Charity calls the educator to recognize that the profound responsibility to lead the young to truth is nothing less than an act of love. Indeed, the dignity of education lies in fostering the true perfection and happiness of those to be educated. In practice “intellectual charity” upholds the essential unity of knowledge against the fragmentation which ensues when reason is detached from the pursuit of truth. (Address to Catholic educators on April 17, 2008 in Washington, DC)

    As disciples, we must dedicate our life to the pursuit of truth. But we can only do so if our hearts and minds have been so formed that we are able to stand upright in a world that is utterly confused, a world that has become enslaved to its passions, to the trends of the day, and to the violence which ensues when faith is detached from reason, and reason is detached from faith. How else can we explain some of the extremes of our age: abject poverty, rising ideologically inspired violence, the sexualization of society, the killing of the unborn, and the breakdown of families? G. K. Chesterton rightly points out that Christian discipleship “is the only thing that frees a man from the degrading slavery of being a child of his age.”

    In my own case, I cannot thank my parents enough for refusing to allow my siblings and me to conform to the popular trends of our times. Instead, they immersed us in a profoundly Christian culture full of beauty and wisdom, resplendent with the unity of knowledge about which Benedict XVI speaks. This happened through regularly attending church, praying together as a family, reading good literature, playing and listening to classical music, and sitting down together for family meals, which became occasions for conversation about current events. We also learned about chastity and the sanctity of marriage, and how self-control and self-giving lead to profound freedom. All this allowed us children to be formed in the good, the beautiful, and the true; it freed us to shape our lives according to what we were meant to be, rather than what either our passions or the latest fashions might push us to be.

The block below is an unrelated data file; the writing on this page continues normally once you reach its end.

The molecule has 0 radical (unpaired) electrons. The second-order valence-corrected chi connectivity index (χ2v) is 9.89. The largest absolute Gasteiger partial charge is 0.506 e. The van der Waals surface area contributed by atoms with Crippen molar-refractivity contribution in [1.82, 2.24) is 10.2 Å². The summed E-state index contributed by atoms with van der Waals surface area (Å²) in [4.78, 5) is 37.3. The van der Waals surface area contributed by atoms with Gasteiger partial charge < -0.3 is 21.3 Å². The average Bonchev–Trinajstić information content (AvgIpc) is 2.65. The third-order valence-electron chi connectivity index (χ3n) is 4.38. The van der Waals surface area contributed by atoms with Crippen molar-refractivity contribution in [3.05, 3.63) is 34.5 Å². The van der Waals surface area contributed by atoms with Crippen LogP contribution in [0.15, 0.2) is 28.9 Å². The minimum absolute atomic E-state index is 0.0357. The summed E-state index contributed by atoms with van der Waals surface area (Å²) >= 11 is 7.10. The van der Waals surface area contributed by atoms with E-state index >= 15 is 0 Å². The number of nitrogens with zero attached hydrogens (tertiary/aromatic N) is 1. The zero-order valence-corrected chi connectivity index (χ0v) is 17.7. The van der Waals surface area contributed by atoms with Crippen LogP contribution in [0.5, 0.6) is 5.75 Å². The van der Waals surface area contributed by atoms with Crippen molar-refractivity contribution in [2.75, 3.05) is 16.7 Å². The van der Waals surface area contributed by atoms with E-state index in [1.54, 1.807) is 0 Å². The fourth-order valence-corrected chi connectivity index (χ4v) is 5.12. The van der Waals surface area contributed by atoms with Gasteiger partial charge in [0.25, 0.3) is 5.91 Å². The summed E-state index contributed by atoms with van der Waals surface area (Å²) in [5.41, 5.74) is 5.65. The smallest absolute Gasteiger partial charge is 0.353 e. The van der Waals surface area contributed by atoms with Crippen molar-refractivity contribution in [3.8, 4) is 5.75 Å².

When in 2012 my wife and I founded a new high school, the Schola Thomas Morus, in our hometown in Austria, the school’s founding principles were clear from the start. It was to be a school with a living faith, with formation in the classical virtues, and with a rigorous curriculum that teaches children how to think, how to understand, and thus how to learn. These are the necessary attributes for young men and women entering the world to take their place of responsibility and service for the good of society. They will succeed in this only if they have grasped the reality of the created order and accepted it, rather than wanting to manipulate it according to the ideology of the day.

    Few saints have understood this better than Sir Thomas More, for whom our school is named. Thomas More lost his life for refusing to give in to the whims of his king and country in violation of God’s order. As he put it in his last words before dying by the axe: “I die as the King’s faithful servant, but God’s first.” His son-in- law reported that on one occasion he gave his children the following encouragement:

    If you live the time that no man will give you good counsel, nor no man will give you good example, when you shall see virtue punished and vice rewarded, if you will then stand fast and firmly stick to God, upon pain of life, though you be but half good, God will allow you for whole good. (Quoted in William Roper, The Life of Sir Thomas More)

    Following More’s example, we must foster in children the desire to pursue the truth with a listening heart, one that applies reason and is guided by a living faith. Our families, our schools, and our churches should all be places where children receive this kind of formation – an education that sets all we learn and do in the light of Christ.


    This brings me back to Joseph and Massoud, whose most important lesson on Christian discipleship might all too easily be overlooked. It’s a lesson taught as well by the increasing numbers of Iraqi and Syrian Christians, young and old, who are being told by fellow human beings to renounce their faith or else lose their lives by the sword. In the face of these threats, their answer is, “You can take everything from us, even our lives, but you cannot take away our faith in Jesus Christ.” What Joseph and Massoud knew, and what the heroic Christian martyrs testify to today, is that our true home is in heaven, where a loving Father is waiting for us. This certainty is what gives a disciple of Christ such an inner freedom on his or her earthly journey. Such freedom is ultimately the greatest gift we can give our children.

    Painting detail depicts Christ in the carpentry shop of his father. Sir John Everett Millais, Christ in the House of His Parents (The Carpenter’s Shop) (detail)
    Contributed By ChristiaanAltingVonGeusau Christiaan Alting von Geusau

    Dr. Christiaan W. J. M. Alting von Geusau is president and rector of the International Theological Institute in Vienna and founder and chairman of the Shola Thomas Morus in Baden bei Wien, Austria. He is married with five children.